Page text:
We talk for 10 minutes or so about the town and acquaintances in common and by the time I make it out to my spot in the lobby there’s a short line waiting for me. I sit down in a chair next to Rupert Holmes, author of the recent mystery novel Swing, and also the composer and singer of the last no. 1 hit of the ‘70s (and first no. 1 hit of the ‘80s) “Escape (The Piña Colada Song).” Rupert hurriedly signs books for a few moments and then is whisked away to another appointment. I tell Simon that from now on, whenever I hear “The Piña Colada Song,” day or night, I am going to call him.
John Warner, my friend and co-author on My First Presidentiary, has driven down from Blacksburg. He is teaching at Virginia Tech while his wife Kathy attends veterinary school. We catch up for a few minutes, and then Simon and I return to the ballroom for the next panel, “Making the Breakout Novel.” Joining us is National Book Award nominee Kate Walbert and her agent, Maria. I tell Kate I enjoyed her novel and I am privately very pleased to be probably the only person in the world who has read both of our books. The moderator, Bella Stander, introduces herself, and I tell her that when I was a kid, I was a huge fan of the TV show Hart to Hart. Simon and Kate look at me like I’m nuts. I explain that before coming here I googled Bella’s name and discovered her father was the actor who played Max, the chauffeur on Hart to Hart. (“I take care of the Harts, which ain’t easy. Because when they met, it was murder!”) Everyone is impressed. Between Rupert Holmes and Lionel Stander’s daughter, this day is turning into a bonanza of ‘80s trivia.
There was a large crowd for the previous panel but this time it’s standing room only. Bella asks smart questions and Kate, a respected literary novelist and Yale professor, is thoughtful and intelligent in her responses. Figuring I can’t outclass her, I go the clown route, at one point suggesting that she could have sold Our Kind faster if she had put more teenage clones in it. The result is sort of like Inside the Actors Studio with Harvey Korman and Meryl Streep, which is to say it’s a fun hour.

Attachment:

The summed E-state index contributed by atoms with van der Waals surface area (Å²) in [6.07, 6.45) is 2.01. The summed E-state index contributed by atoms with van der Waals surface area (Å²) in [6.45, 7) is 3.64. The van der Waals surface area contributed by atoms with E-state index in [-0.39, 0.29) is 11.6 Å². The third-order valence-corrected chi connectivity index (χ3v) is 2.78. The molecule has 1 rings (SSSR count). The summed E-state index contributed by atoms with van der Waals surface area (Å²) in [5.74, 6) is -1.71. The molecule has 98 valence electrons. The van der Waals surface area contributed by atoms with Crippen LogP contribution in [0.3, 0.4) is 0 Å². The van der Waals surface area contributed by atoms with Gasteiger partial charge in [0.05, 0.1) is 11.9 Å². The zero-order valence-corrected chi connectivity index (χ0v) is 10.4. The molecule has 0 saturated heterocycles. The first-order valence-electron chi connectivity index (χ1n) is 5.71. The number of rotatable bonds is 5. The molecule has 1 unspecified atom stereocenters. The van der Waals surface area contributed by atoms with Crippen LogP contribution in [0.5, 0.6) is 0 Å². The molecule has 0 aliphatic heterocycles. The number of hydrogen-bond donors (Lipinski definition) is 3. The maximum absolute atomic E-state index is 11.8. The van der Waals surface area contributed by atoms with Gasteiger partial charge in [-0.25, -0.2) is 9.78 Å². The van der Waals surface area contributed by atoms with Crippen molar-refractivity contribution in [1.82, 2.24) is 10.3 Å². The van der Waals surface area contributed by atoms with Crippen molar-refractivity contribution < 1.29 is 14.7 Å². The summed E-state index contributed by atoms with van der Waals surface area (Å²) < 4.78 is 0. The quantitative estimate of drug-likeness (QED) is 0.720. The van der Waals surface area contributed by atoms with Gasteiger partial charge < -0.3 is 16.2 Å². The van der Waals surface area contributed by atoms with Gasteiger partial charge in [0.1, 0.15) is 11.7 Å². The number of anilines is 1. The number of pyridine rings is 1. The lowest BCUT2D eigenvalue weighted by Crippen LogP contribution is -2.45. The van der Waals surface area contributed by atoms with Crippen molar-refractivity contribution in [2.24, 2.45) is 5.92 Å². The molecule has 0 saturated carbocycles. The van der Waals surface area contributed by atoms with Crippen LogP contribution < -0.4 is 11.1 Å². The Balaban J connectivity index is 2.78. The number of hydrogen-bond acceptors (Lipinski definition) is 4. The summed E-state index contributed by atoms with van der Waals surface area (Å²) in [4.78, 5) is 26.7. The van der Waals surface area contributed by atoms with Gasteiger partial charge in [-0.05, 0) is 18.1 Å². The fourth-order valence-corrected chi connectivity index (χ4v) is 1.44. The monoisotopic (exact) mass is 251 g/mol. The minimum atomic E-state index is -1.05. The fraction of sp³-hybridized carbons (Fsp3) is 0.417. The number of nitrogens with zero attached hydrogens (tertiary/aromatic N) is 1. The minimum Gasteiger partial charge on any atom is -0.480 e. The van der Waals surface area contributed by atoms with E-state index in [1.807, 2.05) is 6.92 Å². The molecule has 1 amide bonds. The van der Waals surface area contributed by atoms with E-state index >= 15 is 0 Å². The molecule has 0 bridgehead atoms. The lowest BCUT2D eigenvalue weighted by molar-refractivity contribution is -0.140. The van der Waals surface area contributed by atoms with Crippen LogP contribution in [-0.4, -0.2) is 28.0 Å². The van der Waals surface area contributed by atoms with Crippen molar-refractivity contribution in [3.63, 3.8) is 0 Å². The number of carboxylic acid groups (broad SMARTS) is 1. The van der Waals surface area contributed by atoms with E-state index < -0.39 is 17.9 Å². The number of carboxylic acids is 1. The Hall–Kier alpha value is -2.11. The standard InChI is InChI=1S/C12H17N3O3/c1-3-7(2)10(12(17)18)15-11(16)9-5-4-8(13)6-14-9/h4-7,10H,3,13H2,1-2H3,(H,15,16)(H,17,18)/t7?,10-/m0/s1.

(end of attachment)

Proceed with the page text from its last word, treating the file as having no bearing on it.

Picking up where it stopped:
Afterward in the lobby, I sign books for a steady stream of readers. One gentleman lingers to ask very specific questions about the publishing business—how do you get an agent, how do you submit to a publisher, etc. I ask him if he’s a writer, and he shakes his head. “No, nothing like that.” Then after a thoughtful pause he adds, “But I’ve always been a pretty good speller.”
A couple walks up to the table and they hold out their empty hands. “They’re sold out of your book,” the man tells me with a shrug. Signing over.
John, Simon, and I then meet up with author M.J. Rose and Carol Fitzgerald of Bookreporter.com and the five of us head over to the author’s reception at the home of the president of the University of Virginia.
I had asked John to be listed as my guest for the party, and at least two different people in the registration process asked me if I was bringing “the John Warner?” I was so amused by the mental picture of being escorted across the UVA campus by the dashing, 78-year-old Republican senator from Virginia that I hated to disabuse them of the notion.
The party is crowded and hot. I meet Tony Horwitz, author of the terrific Confederates in the Attic, as well as Kevin Smokler, creator of the virtual book tour. From here it will be dinner, a cab, sleep, and, for a precious day and a half, home.
In the Charlottesville airport I run into Stephen White, and we have a brief conversation about the conference and writing and about internet promotion and author websites. Stephen’s latest book, Missing Persons, is just out and next week it will debut at no. 15 on the Times bestseller list. The readings and signings and panel discussions are fun, but this short conversation at an airport gate feels, well, writerly.
Monday, March 21
More reviews yesterday. In New York, the Daily News and the Post both weighed in with thumbs up. The review in the San Francisco Chronicle, however, was another animal. Anthony Giardina spends most of the article enumerating—in excruciating detail—what he says are the rookie mistakes that make me, as he puts it, an apprentice to the form. (“Only certain kinds of thriller writers,” he says, “deem it essential to tell us, when two people are out to dinner, that one of them is eating pumpkin ravioli.”) Also, in a 900-word review, Giardina misspells my name 11 times.